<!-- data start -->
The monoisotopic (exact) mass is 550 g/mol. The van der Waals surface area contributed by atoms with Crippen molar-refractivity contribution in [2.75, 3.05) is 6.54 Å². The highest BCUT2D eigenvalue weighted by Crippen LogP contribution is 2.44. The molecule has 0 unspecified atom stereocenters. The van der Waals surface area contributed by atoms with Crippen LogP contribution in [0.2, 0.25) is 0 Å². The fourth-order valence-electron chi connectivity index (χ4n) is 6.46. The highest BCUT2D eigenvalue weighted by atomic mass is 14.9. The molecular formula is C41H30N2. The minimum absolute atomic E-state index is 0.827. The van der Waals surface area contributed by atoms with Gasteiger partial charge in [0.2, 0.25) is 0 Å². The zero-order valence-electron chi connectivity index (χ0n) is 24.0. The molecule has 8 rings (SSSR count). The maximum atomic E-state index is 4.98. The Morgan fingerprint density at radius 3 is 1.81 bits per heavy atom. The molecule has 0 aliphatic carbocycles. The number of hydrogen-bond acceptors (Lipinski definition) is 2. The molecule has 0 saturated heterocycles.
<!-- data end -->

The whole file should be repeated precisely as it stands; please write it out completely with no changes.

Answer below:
The monoisotopic (exact) mass is 550 g/mol. The van der Waals surface area contributed by atoms with Crippen molar-refractivity contribution in [2.75, 3.05) is 6.54 Å². The highest BCUT2D eigenvalue weighted by Crippen LogP contribution is 2.44. The molecule has 0 unspecified atom stereocenters. The van der Waals surface area contributed by atoms with Crippen LogP contribution in [0.2, 0.25) is 0 Å². The fourth-order valence-electron chi connectivity index (χ4n) is 6.46. The highest BCUT2D eigenvalue weighted by atomic mass is 14.9. The molecular formula is C41H30N2. The minimum absolute atomic E-state index is 0.827. The van der Waals surface area contributed by atoms with Gasteiger partial charge in [0.2, 0.25) is 0 Å². The zero-order valence-electron chi connectivity index (χ0n) is 24.0. The molecule has 8 rings (SSSR count). The maximum atomic E-state index is 4.98. The Morgan fingerprint density at radius 3 is 1.81 bits per heavy atom. The molecule has 0 aliphatic carbocycles. The number of hydrogen-bond acceptors (Lipinski definition) is 2. The molecule has 0 saturated heterocycles.